Aug 17 Wednesday: Mt 20:1-16: 1 “For the kingdom of heaven is like a householder who went out early in the morning to hire laborers for his vineyard. 2 After agreeing with the laborers for a denarius a day, he sent them into his vineyard. 3 And going out about the third hour he saw others standing idle in the marketplace; 4 and to them he said, `You go into the vineyard too, and whatever is right I will give you.’ So, they went. 5 Going out again about the sixth hour and the ninth hour, he did the same. 6 And about the eleventh hour he went out and found others standing; and he said to them, `Why do you stand here idle all day?’ 7 They said to him, `Because no one has hired us.’ He said to them, `You go into the vineyard too.’ 8 And when evening came, the owner of the vineyard said to his steward, `Call the laborers and pay them their wages, beginning with the last, up to the first.’ 9 And when those hired about the eleventh hour came, each of them received a denarius. 10 Now when the first came, they thought they would receive more; but each of them also received a denarius. 11 And on receiving it they grumbled at the householder, 12 saying, `These last worked only one hour, and you have made them equal to us who have borne the burden of the day and the scorching heat.’ 13 But he replied to one of them, `Friend, I am doing you no wrong; did you not agree with me for a denarius? 14 Take what belongs to you and go; I choose to give to this last as I give to you. 15 Am I not allowed to do what I choose with what belongs to me? Or do you begrudge my generosity?’ 16 So the last will be first, and the first last.” Additional reflections: Click on;;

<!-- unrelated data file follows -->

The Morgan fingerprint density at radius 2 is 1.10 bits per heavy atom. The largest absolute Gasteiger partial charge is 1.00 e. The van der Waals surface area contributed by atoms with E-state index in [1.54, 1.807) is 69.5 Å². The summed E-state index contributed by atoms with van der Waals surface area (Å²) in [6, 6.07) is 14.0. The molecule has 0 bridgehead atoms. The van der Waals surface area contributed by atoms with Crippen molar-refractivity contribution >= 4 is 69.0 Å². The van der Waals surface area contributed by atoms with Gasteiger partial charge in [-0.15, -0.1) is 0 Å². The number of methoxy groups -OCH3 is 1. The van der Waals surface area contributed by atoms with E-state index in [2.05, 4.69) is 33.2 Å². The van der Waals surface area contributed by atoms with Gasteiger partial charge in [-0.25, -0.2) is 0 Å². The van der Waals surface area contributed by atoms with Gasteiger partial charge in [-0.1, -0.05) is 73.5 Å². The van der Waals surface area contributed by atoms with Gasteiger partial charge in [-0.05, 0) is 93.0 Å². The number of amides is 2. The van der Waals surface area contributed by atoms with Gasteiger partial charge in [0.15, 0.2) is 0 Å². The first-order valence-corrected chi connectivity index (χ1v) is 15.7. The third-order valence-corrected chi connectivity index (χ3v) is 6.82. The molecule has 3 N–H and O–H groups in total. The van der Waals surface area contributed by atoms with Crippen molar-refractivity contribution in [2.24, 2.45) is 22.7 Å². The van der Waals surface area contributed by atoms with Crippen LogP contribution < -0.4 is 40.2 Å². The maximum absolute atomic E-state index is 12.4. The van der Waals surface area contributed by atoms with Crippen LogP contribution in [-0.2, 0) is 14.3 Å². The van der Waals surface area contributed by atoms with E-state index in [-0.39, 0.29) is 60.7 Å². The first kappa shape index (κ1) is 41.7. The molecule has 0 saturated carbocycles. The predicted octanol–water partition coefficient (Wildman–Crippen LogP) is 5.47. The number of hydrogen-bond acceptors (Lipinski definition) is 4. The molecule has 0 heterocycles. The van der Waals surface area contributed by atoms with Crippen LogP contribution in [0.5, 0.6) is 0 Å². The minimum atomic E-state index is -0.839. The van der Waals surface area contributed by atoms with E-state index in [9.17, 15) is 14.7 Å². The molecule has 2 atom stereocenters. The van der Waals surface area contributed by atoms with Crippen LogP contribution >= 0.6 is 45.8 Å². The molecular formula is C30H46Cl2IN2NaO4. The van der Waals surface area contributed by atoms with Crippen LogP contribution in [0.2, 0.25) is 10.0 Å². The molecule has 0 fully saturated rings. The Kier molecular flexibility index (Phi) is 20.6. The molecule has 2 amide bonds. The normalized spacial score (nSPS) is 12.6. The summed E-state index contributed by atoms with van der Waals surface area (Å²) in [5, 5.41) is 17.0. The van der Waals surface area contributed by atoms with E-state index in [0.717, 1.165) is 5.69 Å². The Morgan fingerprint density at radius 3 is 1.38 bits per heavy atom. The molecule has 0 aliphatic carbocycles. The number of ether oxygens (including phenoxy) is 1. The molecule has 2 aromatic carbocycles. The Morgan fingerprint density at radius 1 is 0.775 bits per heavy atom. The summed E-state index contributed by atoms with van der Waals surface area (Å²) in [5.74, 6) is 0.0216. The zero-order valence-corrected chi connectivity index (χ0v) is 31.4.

The context: The parable described in today’s Gospel is known as the “Parable of Workers in the Vineyard” or the “Parable of the Generous Landlord.” This remarkable and rather startling parable is found only in Matthew. There is Gospel, or “Good News,” in this parable because it is the story of the landlord’s love and generosity, representing God’s love and generosity. The question in God’s mind is not, “How much do these people deserve?” but rather, “How can I help them? How can I save them before they perish?” It’s all about grace and blessings. God is presented in the parable as a loving mother who cares about each of her children equally. The parable in a nutshell: The Kingdom of Heaven, says Jesus, is like a landowner who goes out early in the morning to hire laborers for his vineyard. He rounds up a group at 6 AM, agrees to pay them the usual daily wage and then puts them into action. At 9 AM, he rounds up another group. At noon, he recruits a third team, and then at 3 PM, a fourth. Finally, at 5 PM, he finds still more laborers who are willing and able to work. He sends them into the vineyard to do what they can before sundown. As the day ends, the landowner instructs his manager to pay each of the workers one denarius, the daily living wage, and to begin with those who started at 5 PM.